But what of their reprieve from this drudgery? It hardly seems reasonable with their incessant daily grind that they could accommodate any such leisure time. And for many, this is all to true. Life is point A to Z with no time to lift their heads in between.

SOPUDEP Director Réa Dol and her staff have had a growing awareness to achieve a work and play balance with their students. Education is not only words in a book, but is also experiential. Without the latter, it would be near impossible to expand the mind and gain real insights into life. In a manner of speaking, education needs to be good for both the mind and for the soul.

No time in SOPUDEP’s short history was this more prevalent than following the earthquake. When the school reopened its doors in March 2012, Rea sought to find a way to reintroduce her student’s to a daily routine while relieve the traumatic stresses they now faced. She would dedicate the first two weeks to nothing but play. Singing, dancing, games, and sport all played a roll in the students introduction back to school. Just two months prior, these students lives were turned upside down in immeasurable ways and all experienced some kind of loss; either through the death of family and friends, a home reduced to rubble, physical trauma, or all of the above. Leisure is what Rea knew they needed more than any kind of structured learning. They needed a chance to just be! It turned out that what was good for the student’s was also good for SOPUDEP’s staff.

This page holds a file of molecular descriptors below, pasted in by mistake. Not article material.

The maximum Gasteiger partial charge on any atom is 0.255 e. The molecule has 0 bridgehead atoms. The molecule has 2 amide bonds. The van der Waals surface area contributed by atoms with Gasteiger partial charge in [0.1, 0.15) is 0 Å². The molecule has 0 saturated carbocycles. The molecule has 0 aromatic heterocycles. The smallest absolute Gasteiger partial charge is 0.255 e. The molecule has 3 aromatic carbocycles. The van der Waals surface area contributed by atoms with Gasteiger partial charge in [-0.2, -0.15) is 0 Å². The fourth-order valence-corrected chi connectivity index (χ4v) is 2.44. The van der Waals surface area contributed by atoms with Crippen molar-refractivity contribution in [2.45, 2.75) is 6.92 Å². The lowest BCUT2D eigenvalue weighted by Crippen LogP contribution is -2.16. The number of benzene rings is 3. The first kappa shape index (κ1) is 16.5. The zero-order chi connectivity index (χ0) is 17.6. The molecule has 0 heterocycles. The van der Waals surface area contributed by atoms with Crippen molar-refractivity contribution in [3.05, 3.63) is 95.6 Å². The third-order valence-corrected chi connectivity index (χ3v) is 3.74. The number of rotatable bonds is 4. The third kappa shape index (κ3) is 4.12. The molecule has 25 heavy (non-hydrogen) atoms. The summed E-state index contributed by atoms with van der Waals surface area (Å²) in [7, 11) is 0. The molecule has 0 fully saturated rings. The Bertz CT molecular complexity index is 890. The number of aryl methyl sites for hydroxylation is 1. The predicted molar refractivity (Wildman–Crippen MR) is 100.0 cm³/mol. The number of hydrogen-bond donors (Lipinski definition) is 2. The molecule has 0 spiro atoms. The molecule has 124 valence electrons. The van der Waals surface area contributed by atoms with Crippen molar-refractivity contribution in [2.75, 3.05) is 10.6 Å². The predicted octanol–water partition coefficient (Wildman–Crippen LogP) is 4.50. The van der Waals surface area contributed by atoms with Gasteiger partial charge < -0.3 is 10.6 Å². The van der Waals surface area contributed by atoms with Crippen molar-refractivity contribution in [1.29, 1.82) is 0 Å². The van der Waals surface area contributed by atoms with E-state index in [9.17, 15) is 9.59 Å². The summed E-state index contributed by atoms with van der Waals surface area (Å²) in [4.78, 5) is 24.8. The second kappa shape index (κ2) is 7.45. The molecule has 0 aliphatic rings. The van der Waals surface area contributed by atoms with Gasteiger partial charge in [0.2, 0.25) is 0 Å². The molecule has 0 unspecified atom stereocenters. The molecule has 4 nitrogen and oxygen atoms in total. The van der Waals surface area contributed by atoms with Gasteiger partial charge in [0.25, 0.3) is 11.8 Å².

For the most impoverished of SOPUDEP’s students, namely those of the schools afternoon session – who many of you already know live and work on the street – it is for these children especially that Rea has tried to offer ways to relax and have fun. She has given these kids some peace from their everyday life is by getting them away from the suffocating urban environment and reconnecting them with nature. This of course has been brought to fruition because of international friends who have donated their time and money to provide these field trips. These trips are usually to the sea, and in the case of their last travel, to a river. Taking them to the water is not by coincidence, but a clear way to give these kids literal means to remove the weight of themselves and in turn the world of problems they carry, even for just a few hours.